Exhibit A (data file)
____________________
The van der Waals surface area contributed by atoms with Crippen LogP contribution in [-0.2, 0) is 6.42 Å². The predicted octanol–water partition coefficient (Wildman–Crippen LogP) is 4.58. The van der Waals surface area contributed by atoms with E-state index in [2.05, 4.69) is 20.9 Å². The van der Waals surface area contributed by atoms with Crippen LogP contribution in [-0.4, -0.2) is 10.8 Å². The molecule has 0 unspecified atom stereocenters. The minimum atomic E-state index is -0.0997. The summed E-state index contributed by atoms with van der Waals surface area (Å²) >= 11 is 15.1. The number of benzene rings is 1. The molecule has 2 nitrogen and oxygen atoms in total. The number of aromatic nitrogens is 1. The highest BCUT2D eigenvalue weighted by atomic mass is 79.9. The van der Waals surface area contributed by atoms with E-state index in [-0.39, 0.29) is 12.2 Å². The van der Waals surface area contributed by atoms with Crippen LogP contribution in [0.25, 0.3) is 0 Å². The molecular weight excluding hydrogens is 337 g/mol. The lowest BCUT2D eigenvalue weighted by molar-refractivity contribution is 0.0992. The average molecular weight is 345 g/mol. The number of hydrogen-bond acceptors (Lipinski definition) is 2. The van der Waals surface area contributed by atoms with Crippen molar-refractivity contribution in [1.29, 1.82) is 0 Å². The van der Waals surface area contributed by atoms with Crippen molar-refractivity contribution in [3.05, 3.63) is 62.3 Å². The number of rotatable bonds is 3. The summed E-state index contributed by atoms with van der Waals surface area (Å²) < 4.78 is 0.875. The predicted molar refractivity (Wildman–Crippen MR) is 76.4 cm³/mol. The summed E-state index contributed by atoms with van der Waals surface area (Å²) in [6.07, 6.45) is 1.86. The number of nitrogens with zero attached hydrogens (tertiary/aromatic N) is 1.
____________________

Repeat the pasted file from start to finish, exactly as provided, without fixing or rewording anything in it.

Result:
The van der Waals surface area contributed by atoms with Crippen LogP contribution in [-0.2, 0) is 6.42 Å². The predicted octanol–water partition coefficient (Wildman–Crippen LogP) is 4.58. The van der Waals surface area contributed by atoms with E-state index in [2.05, 4.69) is 20.9 Å². The van der Waals surface area contributed by atoms with Crippen LogP contribution in [-0.4, -0.2) is 10.8 Å². The molecule has 0 unspecified atom stereocenters. The minimum atomic E-state index is -0.0997. The summed E-state index contributed by atoms with van der Waals surface area (Å²) >= 11 is 15.1. The number of benzene rings is 1. The molecule has 2 nitrogen and oxygen atoms in total. The number of aromatic nitrogens is 1. The highest BCUT2D eigenvalue weighted by atomic mass is 79.9. The van der Waals surface area contributed by atoms with E-state index in [-0.39, 0.29) is 12.2 Å². The van der Waals surface area contributed by atoms with Crippen LogP contribution in [0.25, 0.3) is 0 Å². The molecular weight excluding hydrogens is 337 g/mol. The lowest BCUT2D eigenvalue weighted by molar-refractivity contribution is 0.0992. The average molecular weight is 345 g/mol. The number of hydrogen-bond acceptors (Lipinski definition) is 2. The van der Waals surface area contributed by atoms with Crippen molar-refractivity contribution in [1.29, 1.82) is 0 Å². The van der Waals surface area contributed by atoms with Crippen molar-refractivity contribution in [3.05, 3.63) is 62.3 Å². The number of rotatable bonds is 3. The summed E-state index contributed by atoms with van der Waals surface area (Å²) < 4.78 is 0.875. The predicted molar refractivity (Wildman–Crippen MR) is 76.4 cm³/mol. The summed E-state index contributed by atoms with van der Waals surface area (Å²) in [6.07, 6.45) is 1.86. The number of nitrogens with zero attached hydrogens (tertiary/aromatic N) is 1.